The celebrity-friendly Little Red School House in the West Village is facing a severe backlash from furious parents over its policy of segregating student based on their by race.
The school, which said parents had been told about the plans, has promised to review the practice.
Parents recently learned of the school director Philip Kassen’s plans to put minority middle-school students in the same homerooms starting next school year. The students share classes with their homeroom group for 30 percent of the day.
They also became aware that seventh and eighth graders had already been placed in classrooms based on race in the last school year and that this would likely be expanded to sixth grade in September. A number of parents have even reported the racial division appears to already occur from kindergarten onwards.
“Everyone was saying, ‘We don’t think it’s necessary. These kids have been friends since kindergarten and nursery school. They don’t see color so why are you doing this?” one parent told the Post.
The school attracts a number of celebrity parents like Christy Turlington Burns, David Schwimmer and Sofia Coppola.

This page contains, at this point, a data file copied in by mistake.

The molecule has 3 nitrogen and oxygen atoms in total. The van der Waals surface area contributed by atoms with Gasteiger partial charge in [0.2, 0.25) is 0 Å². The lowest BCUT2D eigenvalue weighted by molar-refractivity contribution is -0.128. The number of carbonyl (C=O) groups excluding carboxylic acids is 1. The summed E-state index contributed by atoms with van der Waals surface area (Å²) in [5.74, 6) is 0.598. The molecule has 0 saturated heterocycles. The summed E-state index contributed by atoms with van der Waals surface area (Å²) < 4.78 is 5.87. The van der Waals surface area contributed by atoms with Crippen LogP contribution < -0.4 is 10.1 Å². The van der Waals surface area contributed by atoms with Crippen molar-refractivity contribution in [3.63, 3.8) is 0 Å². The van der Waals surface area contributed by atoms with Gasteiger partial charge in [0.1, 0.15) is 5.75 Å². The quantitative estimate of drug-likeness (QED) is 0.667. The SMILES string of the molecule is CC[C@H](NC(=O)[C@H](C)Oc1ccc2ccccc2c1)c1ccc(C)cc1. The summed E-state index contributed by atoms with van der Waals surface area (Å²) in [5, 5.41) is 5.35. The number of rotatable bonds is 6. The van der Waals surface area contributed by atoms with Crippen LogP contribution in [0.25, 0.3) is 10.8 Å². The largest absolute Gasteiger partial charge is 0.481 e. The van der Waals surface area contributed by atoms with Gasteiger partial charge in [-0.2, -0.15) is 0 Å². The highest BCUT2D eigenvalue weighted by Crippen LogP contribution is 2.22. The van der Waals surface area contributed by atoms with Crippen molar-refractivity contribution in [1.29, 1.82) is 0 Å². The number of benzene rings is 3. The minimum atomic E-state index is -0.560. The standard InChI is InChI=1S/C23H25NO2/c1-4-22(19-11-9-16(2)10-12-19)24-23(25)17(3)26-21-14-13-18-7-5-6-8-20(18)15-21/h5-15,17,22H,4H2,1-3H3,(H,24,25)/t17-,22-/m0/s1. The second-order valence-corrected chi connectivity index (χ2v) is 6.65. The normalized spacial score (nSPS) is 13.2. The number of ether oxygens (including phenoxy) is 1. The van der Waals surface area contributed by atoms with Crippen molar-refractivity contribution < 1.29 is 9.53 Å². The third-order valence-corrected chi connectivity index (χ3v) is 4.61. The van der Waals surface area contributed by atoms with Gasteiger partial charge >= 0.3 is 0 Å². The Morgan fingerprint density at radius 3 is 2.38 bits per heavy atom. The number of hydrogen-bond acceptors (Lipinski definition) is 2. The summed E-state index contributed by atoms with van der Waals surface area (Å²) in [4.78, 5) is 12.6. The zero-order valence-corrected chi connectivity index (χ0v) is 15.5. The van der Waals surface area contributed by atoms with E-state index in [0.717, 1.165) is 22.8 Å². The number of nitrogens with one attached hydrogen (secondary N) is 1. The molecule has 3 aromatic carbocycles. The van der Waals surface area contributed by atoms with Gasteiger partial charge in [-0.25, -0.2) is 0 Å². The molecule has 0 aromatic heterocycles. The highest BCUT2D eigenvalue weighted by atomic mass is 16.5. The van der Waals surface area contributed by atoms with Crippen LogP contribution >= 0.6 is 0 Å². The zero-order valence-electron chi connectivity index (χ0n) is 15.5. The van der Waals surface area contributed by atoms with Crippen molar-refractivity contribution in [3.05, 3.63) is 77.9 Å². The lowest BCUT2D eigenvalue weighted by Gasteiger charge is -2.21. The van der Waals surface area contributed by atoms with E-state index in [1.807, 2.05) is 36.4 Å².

Kassen responded to the anger by emailing parents to say the policy would be reviewed. He then said he would get rid of the policy but would keep races as a “critical, but not primary determinant.”
Kassen reportedly sent parents an email last week, explaining the race-placement initiative was meant to “create greater opportunities for connection and support.”
He also pointed to the school handbook, which states, “Research points to the academic, social, and emotional benefits to being in a classroom with others who share racial, ethnic, linguistic, and/or cultural backgrounds.”
“How could a school possibly do that? I don’t know if I would necessarily send a child to a school that separated by race,” Amanda Uhry, president of Manhattan Private School Advisors, said. “1964, remember that? We had segregation in America. What is this? It’s segregation!”
Schools in the US were legally segregated by race, with white and black Americans forced to attend separate schools until after the Brown v. Board of Education court case in 1954. The Civil Rights Act of 1964 ended other forms of enforced segregation, which came after years of civil rights campaigning.